The Flocons de Sel is one of only 27 restaurants in France to hold the coveted three stars. Here Chef Emmanuel Renaut has an “eat local, build local” philosophy and he gets up early to forage for wild mushrooms and herbs. On the night I sample his food, there are plenty of porcini, truffles and other varieties peppered among the courses. Unlike a classic French menu, vegetables feature heavily including a delightful parsnip and beetroot gnocchi in a horseradish consommé. Of course, there’s sympathetic wine pairing and the service is perfect, closely supervised by Madame Renaut.
Toquicimes food festival
The festival includes a series of tastings and cooking demonstrations as well as an opportunity to try the local products. There are also keenly fought competitions for best Fondue, Pâté Pie, Mountain Soup and Chartreuse, the local liqueur. Amateurs compete alongside professionals, with celebrated chefs like Guillaume Gomez (presidential chef at the Elysee Palace), Franck Reynaud (renowned Franco-Swiss chef) and Philippe Rigollot (famous for his pastry). Various restaurants in town offer special Menus Toquisimes, all around €35, and stalls in the streets allow you to sample some of their dishes.
The next Toquicimes Festival takes place in October 2021, details: toquicimes.com
A Spin over Mont Blanc
Even though the famous mountain is visible from the town, there’s no better way of getting up close then in a small aeroplane. The Altiport de la Cote 2000 is just outside, nothing more than a strip of asphalt amidst green pastures. There’s been a recent flurry of snow so the mountains are peak white against the blue sky.
It’s a bright and sunny morning as I climb over the wing into the small single engine Musketeer. There are two in the back but I’m up front with the pilot and he reassuringly says conditions are “impeccable”. We’re soon above Megève’s Mont d’Arbois (at 1833 metres) and make our way to the Mont Blanc Massif above the Chamonix Valley, still in shade at this time in the morning.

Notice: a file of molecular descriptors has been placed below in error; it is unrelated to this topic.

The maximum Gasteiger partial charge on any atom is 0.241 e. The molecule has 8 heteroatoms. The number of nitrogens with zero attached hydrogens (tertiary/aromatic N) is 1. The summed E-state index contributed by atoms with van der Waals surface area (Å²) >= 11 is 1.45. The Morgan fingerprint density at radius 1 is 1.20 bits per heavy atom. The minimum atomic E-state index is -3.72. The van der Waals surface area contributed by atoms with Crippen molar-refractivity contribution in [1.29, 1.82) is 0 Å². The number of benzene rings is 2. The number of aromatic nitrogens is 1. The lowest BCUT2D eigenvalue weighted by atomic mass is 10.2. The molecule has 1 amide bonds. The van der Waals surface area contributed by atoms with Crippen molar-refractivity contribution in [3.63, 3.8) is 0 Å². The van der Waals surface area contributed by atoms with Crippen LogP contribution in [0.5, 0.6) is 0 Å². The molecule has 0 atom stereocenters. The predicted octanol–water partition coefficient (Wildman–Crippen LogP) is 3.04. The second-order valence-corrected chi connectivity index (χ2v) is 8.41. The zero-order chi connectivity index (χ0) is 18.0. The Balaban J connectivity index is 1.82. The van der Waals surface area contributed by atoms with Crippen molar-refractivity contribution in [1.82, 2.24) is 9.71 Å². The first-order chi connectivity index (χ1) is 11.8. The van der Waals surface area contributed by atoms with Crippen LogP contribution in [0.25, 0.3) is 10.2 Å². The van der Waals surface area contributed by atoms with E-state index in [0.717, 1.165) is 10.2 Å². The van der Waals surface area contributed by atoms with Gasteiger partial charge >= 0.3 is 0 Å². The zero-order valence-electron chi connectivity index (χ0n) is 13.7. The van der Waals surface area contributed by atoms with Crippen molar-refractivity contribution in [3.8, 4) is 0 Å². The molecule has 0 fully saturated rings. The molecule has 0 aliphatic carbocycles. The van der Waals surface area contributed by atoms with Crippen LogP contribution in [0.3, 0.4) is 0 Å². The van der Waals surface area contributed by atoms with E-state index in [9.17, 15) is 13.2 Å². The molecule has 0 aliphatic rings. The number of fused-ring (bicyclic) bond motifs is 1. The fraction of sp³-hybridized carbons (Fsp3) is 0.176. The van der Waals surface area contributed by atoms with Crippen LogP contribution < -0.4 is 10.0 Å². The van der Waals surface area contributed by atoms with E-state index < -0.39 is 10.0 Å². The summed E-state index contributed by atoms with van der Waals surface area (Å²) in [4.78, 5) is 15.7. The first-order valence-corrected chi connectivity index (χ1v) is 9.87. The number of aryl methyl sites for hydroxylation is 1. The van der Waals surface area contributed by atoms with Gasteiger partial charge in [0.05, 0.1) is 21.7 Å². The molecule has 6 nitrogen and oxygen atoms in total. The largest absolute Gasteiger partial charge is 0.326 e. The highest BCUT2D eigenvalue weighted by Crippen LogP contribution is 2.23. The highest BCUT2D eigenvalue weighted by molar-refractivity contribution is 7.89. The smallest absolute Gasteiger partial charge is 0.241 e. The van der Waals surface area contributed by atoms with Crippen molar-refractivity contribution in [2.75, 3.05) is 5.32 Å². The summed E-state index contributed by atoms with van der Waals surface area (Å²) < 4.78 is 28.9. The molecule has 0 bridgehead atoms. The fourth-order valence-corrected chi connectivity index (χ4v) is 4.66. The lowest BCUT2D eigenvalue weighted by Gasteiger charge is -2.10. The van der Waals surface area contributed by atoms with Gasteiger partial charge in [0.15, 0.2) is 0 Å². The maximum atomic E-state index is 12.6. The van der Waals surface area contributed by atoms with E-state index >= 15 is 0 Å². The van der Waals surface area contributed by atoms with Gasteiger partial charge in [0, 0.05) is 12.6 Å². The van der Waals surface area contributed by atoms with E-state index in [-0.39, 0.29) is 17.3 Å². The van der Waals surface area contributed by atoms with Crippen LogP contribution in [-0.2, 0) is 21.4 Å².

Our target, at 4808m looms up front, towering above its rivals, and we follow the Argentiere Glacier. A swift left turn around the Aiguille Verte brings us above the Mer de Glace, its snow pristine. There’s a certain amount of twisting and turning as we get alarmingly close to the sheer rocky pinnacles of the Aiguille de Midi. I can only hope the pilot knows what he’s doing.
He points out the mountain refuges which are used as jumping off points for the ascent of Mont Blanc and, crossing one ridge, we scatter a herd of Chamois. It’s exhilarating stuff, with perfect light, really a memorable experience. After 40 minutes we touch down back at the Altiport and I’m a little shaken, even a bit stirred. Details: Aerocime.com
A resort for all seasons
Of course, if you’re going to indulge in fine dining, it pays to get some exercise. In the winter the ski slopes are justly renowned but you can keep fit in any season. An extensive network of mountain trails and cycle tracks circle the town so I set out on an e-bike. This makes light work of the hills and I’m soon staring at Mont Blanc in the far distance. My final meal is a Toquicimes Food Festival lunch at Le Palais to raise money for the French Bocuse d’Or team. I tuck in with relish – after all, it’s not every day that I’m given the opportunity to eat for France.
Rupert Parker is a writer, photographer, cameraman & TV Producer. His special interests are food & travel & he writes about everything from wilderness adventure to gourmet spa tours. Read about his latest adventures on his website Planet Appetite.